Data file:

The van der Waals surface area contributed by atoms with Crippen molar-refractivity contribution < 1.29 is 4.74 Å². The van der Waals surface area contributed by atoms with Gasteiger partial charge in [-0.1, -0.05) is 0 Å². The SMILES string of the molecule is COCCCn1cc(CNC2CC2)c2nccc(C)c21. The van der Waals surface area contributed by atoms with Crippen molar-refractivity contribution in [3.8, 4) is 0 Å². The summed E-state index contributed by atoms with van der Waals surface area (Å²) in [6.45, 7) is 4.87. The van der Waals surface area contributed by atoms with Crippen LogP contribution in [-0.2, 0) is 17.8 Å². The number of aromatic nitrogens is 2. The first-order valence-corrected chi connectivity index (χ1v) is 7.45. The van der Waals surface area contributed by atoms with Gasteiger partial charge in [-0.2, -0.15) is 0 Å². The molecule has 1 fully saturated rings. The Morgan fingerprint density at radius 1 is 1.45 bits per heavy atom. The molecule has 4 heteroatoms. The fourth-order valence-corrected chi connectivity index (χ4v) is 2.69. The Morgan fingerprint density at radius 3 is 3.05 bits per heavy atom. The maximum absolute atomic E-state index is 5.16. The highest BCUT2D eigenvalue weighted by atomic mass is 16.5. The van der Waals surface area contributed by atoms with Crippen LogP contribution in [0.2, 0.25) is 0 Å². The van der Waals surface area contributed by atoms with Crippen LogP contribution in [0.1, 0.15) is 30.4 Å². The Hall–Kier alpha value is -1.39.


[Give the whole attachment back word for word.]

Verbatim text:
The van der Waals surface area contributed by atoms with Crippen molar-refractivity contribution < 1.29 is 4.74 Å². The van der Waals surface area contributed by atoms with Gasteiger partial charge in [-0.1, -0.05) is 0 Å². The SMILES string of the molecule is COCCCn1cc(CNC2CC2)c2nccc(C)c21. The van der Waals surface area contributed by atoms with Crippen molar-refractivity contribution in [3.8, 4) is 0 Å². The summed E-state index contributed by atoms with van der Waals surface area (Å²) in [6.45, 7) is 4.87. The van der Waals surface area contributed by atoms with Crippen LogP contribution in [-0.2, 0) is 17.8 Å². The number of aromatic nitrogens is 2. The first-order valence-corrected chi connectivity index (χ1v) is 7.45. The van der Waals surface area contributed by atoms with Gasteiger partial charge in [-0.2, -0.15) is 0 Å². The molecule has 1 fully saturated rings. The Morgan fingerprint density at radius 1 is 1.45 bits per heavy atom. The molecule has 4 heteroatoms. The fourth-order valence-corrected chi connectivity index (χ4v) is 2.69. The Morgan fingerprint density at radius 3 is 3.05 bits per heavy atom. The maximum absolute atomic E-state index is 5.16. The highest BCUT2D eigenvalue weighted by atomic mass is 16.5. The van der Waals surface area contributed by atoms with Crippen LogP contribution in [0.2, 0.25) is 0 Å². The van der Waals surface area contributed by atoms with Crippen LogP contribution in [0.1, 0.15) is 30.4 Å². The Hall–Kier alpha value is -1.39.